Thin and Chewy Toffee Bits Cookies

Delightfully chewy, these delicious toffee cookies are soft and buttery with that signature burnt caramel/toffee taste that is irresistible!

Stack of toffee cookies on wood cutting board with one cookie broken in half.

I have a brother. His name is Jed (Jedediah, actually). He’s 14 months younger than me and we were the best of buddies growing up. As semi-adults we went on an epic backpacking trip in Korea together, ate some really gnarly stuff, and we also overlapped several years at college, which was super fun.

For me.

Jed still teases me that he’s surprised he ever actually got married, dated at all, or even had a semblance of a social life because I was so quick to give the protective stink eye to the girls he liked that I didn’t like. And I didn’t like many of them.

Anyway, he ended up finding the sweetest wife (I approved), they have five kids, he’s a busy ER doctor in Montana who still wrecks on his mountain bike regularly resulting in lectures from his older/wiser/smarter sister, and why am I telling you all this? Because what I really want to say is:

Jed happens to love cookies even more than I do (I guess I can’t be the best sibling at everything), and these chewy toffee cookies are his favorite. His favorite. Or in other words, take it from one guy (and his sister) who love cookies more than life and make these soon.

If you are in to delightfully thin and chewy cookies, this recipe is for you.

Also, if you are in to toffee in any way shape or form, these cookies are for you.

And finally, if you just love cookies and want another stellar, delicious version on the ol’ drop cookie, these cookies are for you.

Sometimes thick and chewy and soft and puffy cookies are where it’s at. But there’s something about a thin and chewy cookie that is absolutely irresistible at times.

I usually use the plain toffee bits that come in a package by the chocolate chips. But the chocolate covered toffee bits are amazing in these cookies (obviously).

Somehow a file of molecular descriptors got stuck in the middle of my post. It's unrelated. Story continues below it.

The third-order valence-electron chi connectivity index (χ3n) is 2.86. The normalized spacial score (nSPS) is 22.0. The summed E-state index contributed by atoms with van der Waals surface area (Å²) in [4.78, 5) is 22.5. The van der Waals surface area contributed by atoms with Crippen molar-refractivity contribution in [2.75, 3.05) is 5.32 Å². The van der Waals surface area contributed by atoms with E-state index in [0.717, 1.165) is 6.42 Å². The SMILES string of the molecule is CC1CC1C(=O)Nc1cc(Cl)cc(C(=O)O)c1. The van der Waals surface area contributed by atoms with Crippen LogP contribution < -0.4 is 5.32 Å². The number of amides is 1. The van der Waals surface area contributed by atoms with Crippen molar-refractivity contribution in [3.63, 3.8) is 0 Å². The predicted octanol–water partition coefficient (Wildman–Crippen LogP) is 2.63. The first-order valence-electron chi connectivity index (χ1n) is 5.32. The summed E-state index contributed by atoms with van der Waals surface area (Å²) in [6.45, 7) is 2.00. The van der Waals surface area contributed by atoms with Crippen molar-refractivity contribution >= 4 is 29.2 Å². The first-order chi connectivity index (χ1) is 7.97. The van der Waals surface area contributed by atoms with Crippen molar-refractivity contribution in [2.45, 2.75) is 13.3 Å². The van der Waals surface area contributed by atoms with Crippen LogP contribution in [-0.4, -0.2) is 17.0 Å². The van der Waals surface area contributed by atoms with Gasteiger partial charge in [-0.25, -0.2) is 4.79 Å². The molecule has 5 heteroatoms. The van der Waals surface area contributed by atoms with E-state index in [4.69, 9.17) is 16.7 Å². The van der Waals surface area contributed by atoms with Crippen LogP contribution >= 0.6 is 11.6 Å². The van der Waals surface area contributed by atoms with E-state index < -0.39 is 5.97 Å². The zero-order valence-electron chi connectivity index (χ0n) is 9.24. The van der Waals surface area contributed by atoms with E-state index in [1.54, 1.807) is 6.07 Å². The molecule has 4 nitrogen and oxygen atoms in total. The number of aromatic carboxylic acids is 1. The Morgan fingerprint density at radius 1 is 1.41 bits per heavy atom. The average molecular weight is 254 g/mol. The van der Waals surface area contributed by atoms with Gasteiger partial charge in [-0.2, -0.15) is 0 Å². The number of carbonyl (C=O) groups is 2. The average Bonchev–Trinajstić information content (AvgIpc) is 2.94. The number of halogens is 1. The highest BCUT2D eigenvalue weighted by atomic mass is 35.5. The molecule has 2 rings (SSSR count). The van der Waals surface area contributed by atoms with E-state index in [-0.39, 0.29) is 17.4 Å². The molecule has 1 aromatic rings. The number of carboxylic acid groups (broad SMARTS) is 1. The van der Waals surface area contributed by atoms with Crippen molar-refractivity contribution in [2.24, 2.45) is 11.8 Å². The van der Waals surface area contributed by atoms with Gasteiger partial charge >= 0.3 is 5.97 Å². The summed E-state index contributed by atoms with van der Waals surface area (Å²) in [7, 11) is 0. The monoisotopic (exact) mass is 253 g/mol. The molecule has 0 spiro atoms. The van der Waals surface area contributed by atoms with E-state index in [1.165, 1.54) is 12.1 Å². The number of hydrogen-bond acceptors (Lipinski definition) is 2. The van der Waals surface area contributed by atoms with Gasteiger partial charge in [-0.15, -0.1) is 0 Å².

And I also won’t fire you if you decide to dump in some mini chocolate chips with the toffee pieces either.

Stack of toffee cookies on wood cutting board.

Because these cookie are meant to be on the thin side, the variable of oven temperature is really important to dial in. All ovens (unfortunately) bake differently, and oven temperatures (and most oven thermometers) are rarely accurate, so it helps to get to know your oven and how it bakes.

It might sound a little fussy and a bit nerdy (welcome to my happily nerdy world), but it never hurts to bake one cookie alone in the preheated oven at first and then evaluate where you need the temperature to go from there. Many times cookies that are flattening/spreading just need baking temperature tweaked a bit.

Tip #1: These toffee cookies are meant to be thin and chewy; baking them at 375 degrees keeps them this way without them flattening too much. If you notice that your oven bakes hot and your cookies are getting overdone at this temperature, decrease the oven temp to 350 degrees.

Tip #2: If you have a convection bake feature on your oven, bake on 325 or 350 convection (choose the lesser temperature if your oven tends to bake hot).

Tip #3: If you want a slightly thicker, puffier cookie, add another 1/4 to 1/3 cup of flour to the cookie dough.